Individual Counselling

Individual Counselling

Following research that shows that most people who enter counselling make their biggest gains in one to five sessions, the Student Development Centre has adopted a brief therapy model for personal counselling. While brief therapy is intended to be time efficient, as a Brock student there is no limit to the number of counselling sessions you may receive. Our model encourages you to collaborate actively with your counsellor in a process that emphasizes your competence, your strengths and your possibilities rather than your limitations. The counsellor will normally invite you to undertake observations and/or action tasks between sessions. She or he will work with you to develop clear-cut goals in order that you can measure progress and know when counselling is "finished".

Rapid progress often occurs with this approach. When your goals have been met or you are "on track" for meeting them, you either end counselling, negotiate a new focus and new goals, or plan a maintenance or follow-up strategy to assure continuation of your success. In this approach, frequency of sessions can range from weekly to monthly (or even longer intervals) depending on your confidence about continuing progress on your own.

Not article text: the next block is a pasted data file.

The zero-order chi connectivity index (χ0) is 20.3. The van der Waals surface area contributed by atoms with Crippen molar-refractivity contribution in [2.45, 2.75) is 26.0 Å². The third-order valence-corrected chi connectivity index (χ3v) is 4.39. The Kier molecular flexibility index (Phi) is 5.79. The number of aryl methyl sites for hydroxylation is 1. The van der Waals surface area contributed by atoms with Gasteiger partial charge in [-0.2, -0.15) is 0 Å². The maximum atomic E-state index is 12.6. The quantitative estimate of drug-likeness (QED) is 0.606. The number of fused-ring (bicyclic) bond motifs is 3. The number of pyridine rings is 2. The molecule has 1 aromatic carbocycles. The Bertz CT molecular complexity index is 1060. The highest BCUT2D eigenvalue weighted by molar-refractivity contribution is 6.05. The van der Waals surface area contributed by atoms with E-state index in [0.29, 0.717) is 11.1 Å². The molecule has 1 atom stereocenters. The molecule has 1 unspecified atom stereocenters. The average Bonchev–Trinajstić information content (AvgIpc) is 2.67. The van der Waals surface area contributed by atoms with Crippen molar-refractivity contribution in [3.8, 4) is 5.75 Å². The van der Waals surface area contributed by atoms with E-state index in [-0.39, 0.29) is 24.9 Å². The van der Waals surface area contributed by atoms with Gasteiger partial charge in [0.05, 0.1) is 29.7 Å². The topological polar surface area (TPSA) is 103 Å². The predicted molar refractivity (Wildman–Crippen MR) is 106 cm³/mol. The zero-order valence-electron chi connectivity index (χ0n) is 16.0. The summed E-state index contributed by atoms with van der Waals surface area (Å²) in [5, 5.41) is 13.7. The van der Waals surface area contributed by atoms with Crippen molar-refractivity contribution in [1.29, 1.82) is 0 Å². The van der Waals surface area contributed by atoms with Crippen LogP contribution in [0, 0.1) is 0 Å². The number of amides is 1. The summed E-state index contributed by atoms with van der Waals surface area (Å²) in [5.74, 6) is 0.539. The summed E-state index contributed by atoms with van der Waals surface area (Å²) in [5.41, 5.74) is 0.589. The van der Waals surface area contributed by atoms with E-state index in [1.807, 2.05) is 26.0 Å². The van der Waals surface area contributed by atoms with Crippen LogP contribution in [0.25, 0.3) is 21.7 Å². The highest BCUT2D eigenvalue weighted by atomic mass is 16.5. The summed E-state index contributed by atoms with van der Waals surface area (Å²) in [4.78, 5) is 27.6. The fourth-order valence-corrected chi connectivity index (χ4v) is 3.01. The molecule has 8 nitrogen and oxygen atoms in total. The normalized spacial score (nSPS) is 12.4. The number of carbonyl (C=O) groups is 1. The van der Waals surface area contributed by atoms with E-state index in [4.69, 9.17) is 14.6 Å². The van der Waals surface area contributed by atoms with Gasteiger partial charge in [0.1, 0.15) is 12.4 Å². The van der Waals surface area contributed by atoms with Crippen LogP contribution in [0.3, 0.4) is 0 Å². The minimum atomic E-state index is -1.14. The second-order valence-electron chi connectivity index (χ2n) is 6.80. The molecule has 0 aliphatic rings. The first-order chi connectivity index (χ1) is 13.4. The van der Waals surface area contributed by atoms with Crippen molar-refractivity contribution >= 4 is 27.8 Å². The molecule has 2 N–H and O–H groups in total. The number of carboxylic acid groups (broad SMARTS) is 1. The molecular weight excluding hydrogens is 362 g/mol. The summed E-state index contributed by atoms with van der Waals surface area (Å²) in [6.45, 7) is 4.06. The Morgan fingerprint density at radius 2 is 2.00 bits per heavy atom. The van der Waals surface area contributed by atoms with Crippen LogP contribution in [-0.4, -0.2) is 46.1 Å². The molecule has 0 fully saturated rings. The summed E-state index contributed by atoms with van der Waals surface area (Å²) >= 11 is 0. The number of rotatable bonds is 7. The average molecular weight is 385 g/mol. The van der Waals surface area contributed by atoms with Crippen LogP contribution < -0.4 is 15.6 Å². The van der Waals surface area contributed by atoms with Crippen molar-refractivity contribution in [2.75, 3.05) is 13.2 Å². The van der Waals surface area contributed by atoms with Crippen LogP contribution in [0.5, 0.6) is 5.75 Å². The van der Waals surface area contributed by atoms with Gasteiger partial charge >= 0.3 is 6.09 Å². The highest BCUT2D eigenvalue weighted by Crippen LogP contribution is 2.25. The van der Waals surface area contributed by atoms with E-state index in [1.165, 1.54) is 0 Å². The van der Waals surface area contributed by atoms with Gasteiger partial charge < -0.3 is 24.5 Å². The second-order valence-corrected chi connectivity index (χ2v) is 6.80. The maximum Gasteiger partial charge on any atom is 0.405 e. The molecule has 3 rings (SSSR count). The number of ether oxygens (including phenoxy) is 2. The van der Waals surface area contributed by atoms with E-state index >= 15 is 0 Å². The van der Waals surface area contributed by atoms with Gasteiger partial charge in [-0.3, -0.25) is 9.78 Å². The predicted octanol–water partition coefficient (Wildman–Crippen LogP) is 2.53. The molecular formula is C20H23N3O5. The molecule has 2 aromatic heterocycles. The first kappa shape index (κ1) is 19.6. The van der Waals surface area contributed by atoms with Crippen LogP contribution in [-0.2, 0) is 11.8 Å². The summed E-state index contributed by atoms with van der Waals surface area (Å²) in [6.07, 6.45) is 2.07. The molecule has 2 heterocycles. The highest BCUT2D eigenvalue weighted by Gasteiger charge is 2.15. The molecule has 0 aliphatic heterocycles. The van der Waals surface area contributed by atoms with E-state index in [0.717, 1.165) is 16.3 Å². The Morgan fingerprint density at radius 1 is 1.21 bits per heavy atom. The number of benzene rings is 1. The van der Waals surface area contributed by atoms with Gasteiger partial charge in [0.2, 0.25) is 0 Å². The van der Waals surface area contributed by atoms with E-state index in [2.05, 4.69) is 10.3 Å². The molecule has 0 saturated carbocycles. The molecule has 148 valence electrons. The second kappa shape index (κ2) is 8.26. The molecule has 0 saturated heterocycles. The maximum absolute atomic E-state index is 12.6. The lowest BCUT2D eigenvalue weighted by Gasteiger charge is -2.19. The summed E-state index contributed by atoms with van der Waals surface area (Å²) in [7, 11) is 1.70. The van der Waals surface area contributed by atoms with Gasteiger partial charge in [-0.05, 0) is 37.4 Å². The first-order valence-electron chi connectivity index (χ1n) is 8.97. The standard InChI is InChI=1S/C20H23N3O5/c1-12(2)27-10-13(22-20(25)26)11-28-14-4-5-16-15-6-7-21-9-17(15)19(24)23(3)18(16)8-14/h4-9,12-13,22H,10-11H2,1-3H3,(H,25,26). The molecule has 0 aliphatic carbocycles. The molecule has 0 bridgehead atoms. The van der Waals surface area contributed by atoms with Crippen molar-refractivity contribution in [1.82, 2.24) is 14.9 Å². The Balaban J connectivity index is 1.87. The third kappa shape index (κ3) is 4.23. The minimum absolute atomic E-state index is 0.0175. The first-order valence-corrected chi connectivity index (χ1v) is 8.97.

When counselling ends, you are always welcome to return at a later time for assistance if you require it.

Students using our service over the years have consistently rated its helpfulness and the relationship they had with their counsellor very highly.

Some underlying beliefs or values of brief therapy which you may want to clarify with your counsellor include:

  • An emphasis on using the "least intrusive" action to get you back on track, rather than on "cure." While actively working with you your counsellor will try to take "the smallest necessary action" to help you accomplish your goals, attempting thereby to encourage independent action.
  • An emphasis on strengths and resources and on solving the problem you identify.
  • Change is constant. Clarifying and facilitating those changes that are constructive for you can facilitate your rapid movement toward your goal.
  • Small changes can lead to big changes. Counselling often initiates a "virtuous spiral" or interrupts a "vicious circle."
  • Most change occurs outside of counselling.
  • Your life outside of counselling is more important than counselling.
  • Counselling is not always helpful. If progress is not apparent, trying something else may be prudent.